# “ACM ICPC Team” challenge

I'm attempting this question on HackerRank, which states the follows:

You are given a list of $N$ people who are attending ACM-ICPC World Finals. Each of them are either well versed in a topic or they are not. Find out the maximum number of topics a 2-person team can know. And also find out how many teams can know that maximum number of topics.

Note Suppose $a$, $b$, and $c$ are three different people, then $(a,b)$ and $(b,c)$ are counted as two different teams.

Input Format

The first line contains two integers, $N$ and $M$, separated by a single space, where $N$ represents the number of people, and M represents the number of topics. $N$ lines follow. Each line contains a binary string of length $M$. If the ith line's jth character is $1$, then the ith person knows the jth topic; otherwise, he doesn't know the topic.

In my code below, I replaced $N$ with ppl and $M$ with topics.

ppl, topics = map(int, input().split())
knowledge = []

max_group = 0
max_topic = 0

for x in range(ppl):
inp = input()
x = [int(i) for i in inp]
knowledge.append(x)

for x in range(ppl):
for y in range(x+1, ppl):
current_topic = 0

for z in range(topics):
if knowledge[x][z] | knowledge[y][z] == 1:
current_topic += 1

if current_topic == max_topic:
max_group += 1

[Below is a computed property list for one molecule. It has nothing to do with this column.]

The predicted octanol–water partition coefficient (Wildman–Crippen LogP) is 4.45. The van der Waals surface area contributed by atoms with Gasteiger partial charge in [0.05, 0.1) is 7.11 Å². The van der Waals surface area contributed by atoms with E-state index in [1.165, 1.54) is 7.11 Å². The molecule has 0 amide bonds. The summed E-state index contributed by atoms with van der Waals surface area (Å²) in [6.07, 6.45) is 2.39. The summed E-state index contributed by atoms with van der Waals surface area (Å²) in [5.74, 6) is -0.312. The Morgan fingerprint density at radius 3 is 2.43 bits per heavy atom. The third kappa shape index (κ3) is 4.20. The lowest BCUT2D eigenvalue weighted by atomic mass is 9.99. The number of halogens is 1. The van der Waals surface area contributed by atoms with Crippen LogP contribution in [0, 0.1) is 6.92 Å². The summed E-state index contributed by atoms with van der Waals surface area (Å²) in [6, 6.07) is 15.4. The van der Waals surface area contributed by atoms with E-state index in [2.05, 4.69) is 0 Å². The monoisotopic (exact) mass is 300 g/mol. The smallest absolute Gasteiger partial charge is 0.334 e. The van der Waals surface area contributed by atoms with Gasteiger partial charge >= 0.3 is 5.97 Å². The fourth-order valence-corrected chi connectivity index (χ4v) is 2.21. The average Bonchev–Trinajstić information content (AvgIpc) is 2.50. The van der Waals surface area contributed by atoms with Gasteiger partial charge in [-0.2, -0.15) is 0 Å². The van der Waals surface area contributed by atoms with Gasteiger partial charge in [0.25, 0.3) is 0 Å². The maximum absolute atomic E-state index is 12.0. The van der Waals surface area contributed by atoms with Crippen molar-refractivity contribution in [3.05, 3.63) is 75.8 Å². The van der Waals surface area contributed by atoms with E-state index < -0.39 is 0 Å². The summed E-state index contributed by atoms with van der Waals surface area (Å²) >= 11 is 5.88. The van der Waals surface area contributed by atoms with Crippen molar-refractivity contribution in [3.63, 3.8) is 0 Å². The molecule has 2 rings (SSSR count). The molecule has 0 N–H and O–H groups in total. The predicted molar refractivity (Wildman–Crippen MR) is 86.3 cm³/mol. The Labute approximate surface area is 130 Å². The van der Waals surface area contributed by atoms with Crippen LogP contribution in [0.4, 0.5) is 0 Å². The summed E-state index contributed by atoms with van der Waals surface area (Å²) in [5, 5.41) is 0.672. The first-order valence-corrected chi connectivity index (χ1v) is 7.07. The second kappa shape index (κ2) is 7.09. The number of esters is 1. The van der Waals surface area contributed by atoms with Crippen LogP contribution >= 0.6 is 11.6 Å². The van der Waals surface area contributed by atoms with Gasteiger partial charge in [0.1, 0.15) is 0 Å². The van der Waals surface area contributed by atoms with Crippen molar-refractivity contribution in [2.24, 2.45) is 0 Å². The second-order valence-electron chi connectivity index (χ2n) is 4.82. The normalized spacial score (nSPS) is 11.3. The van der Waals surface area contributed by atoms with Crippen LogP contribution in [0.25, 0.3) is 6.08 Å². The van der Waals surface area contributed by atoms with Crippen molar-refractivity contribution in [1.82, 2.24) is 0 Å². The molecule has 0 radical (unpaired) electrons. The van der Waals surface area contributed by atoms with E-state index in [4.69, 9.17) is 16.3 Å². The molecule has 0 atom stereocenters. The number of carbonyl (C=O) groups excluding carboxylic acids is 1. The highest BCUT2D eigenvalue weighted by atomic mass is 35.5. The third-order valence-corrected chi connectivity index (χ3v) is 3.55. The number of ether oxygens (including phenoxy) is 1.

elif current_topic > max_topic:
max_topic = current_topic
max_group = 1

print(max_topic)
print(max_group)


The solution above should return the correct outputs (passed three test cases), but there are simply way too many loops (5, if I am correct). What are some ways that I can reduce the amount of loops and bring the run-time down?

I don't see a better than $(O(N^2M))$ (that is, brute force) solution; however an asymptotic constant could be improved significantly.

First, I recommend to represent an individual knowledge as an integer rather than a list. This way computing a team knowledge is a matter of a single bitwise or, and a number of topics covered is the amount of bits set.

To obtain an integer representation of knowledge, recall that int() takes base as a second argument:

    for _ in range(ppl):
knowledge.append(int(input(), 2))


Then analyze a combined team of x, y knowledge as

    team_topics = bit_count(knowledge[x] | knowledge[y])


There are many ways to implement bit_count. Here is a good place to start.

Observations not related to performance:

• Naming is not particularly good. I expect current_topic to be a loop index running through topics, not the count of topics covered by team. Similarly, max_topic is named as if it represents the maximal index in topics table.

• Dummy loop variable (x in the input loop) is by convention denoted by _. Seeing _ the reader knows it is dummy, and doesn't look for how it might be used in the code.

Use int(input(),2) to convert those binary numbers into its decimal equivalent

for x in range(ppl):
knowledge.append(int(input(),2))


It's better to use count()

Here is the code:

ppl, topics = map(int, input().split())
knowledge = []
pairs_list=[]

for x in range(ppl):
knowledge.append(int(input(),2))

for x in range(ppl):
for y in range(x+1, ppl):
pairs_list.append(bin(knowledge[x] | knowledge[y]).count('1'))

print(max(pairs_list))
print(pairs_list.count(max(pairs_list)))